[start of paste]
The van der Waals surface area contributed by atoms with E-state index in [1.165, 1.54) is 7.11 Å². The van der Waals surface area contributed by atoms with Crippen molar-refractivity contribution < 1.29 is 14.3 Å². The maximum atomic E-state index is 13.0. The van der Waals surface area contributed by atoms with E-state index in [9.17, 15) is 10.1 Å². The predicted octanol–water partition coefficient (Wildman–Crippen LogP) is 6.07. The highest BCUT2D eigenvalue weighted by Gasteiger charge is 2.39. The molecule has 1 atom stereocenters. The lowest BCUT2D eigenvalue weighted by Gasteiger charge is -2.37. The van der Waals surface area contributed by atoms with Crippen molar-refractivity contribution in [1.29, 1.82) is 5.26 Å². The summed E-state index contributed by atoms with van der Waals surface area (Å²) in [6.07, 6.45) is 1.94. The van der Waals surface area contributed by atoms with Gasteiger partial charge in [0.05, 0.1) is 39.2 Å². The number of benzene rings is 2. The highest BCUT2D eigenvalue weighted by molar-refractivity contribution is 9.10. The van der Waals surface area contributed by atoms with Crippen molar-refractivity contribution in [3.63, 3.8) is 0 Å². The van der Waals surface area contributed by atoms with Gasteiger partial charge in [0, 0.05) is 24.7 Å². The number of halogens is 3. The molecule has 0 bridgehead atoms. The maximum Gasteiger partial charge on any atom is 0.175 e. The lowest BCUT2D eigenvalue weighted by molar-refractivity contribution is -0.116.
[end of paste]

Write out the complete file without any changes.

The van der Waals surface area contributed by atoms with E-state index in [1.165, 1.54) is 7.11 Å². The van der Waals surface area contributed by atoms with Crippen molar-refractivity contribution < 1.29 is 14.3 Å². The maximum atomic E-state index is 13.0. The van der Waals surface area contributed by atoms with E-state index in [9.17, 15) is 10.1 Å². The predicted octanol–water partition coefficient (Wildman–Crippen LogP) is 6.07. The highest BCUT2D eigenvalue weighted by Gasteiger charge is 2.39. The molecule has 1 atom stereocenters. The lowest BCUT2D eigenvalue weighted by Gasteiger charge is -2.37. The van der Waals surface area contributed by atoms with Crippen molar-refractivity contribution in [1.29, 1.82) is 5.26 Å². The summed E-state index contributed by atoms with van der Waals surface area (Å²) in [6.07, 6.45) is 1.94. The van der Waals surface area contributed by atoms with Gasteiger partial charge in [0.05, 0.1) is 39.2 Å². The number of benzene rings is 2. The highest BCUT2D eigenvalue weighted by molar-refractivity contribution is 9.10. The van der Waals surface area contributed by atoms with Crippen molar-refractivity contribution in [3.63, 3.8) is 0 Å². The van der Waals surface area contributed by atoms with Gasteiger partial charge in [0, 0.05) is 24.7 Å². The number of halogens is 3. The molecule has 0 bridgehead atoms. The maximum Gasteiger partial charge on any atom is 0.175 e. The lowest BCUT2D eigenvalue weighted by molar-refractivity contribution is -0.116.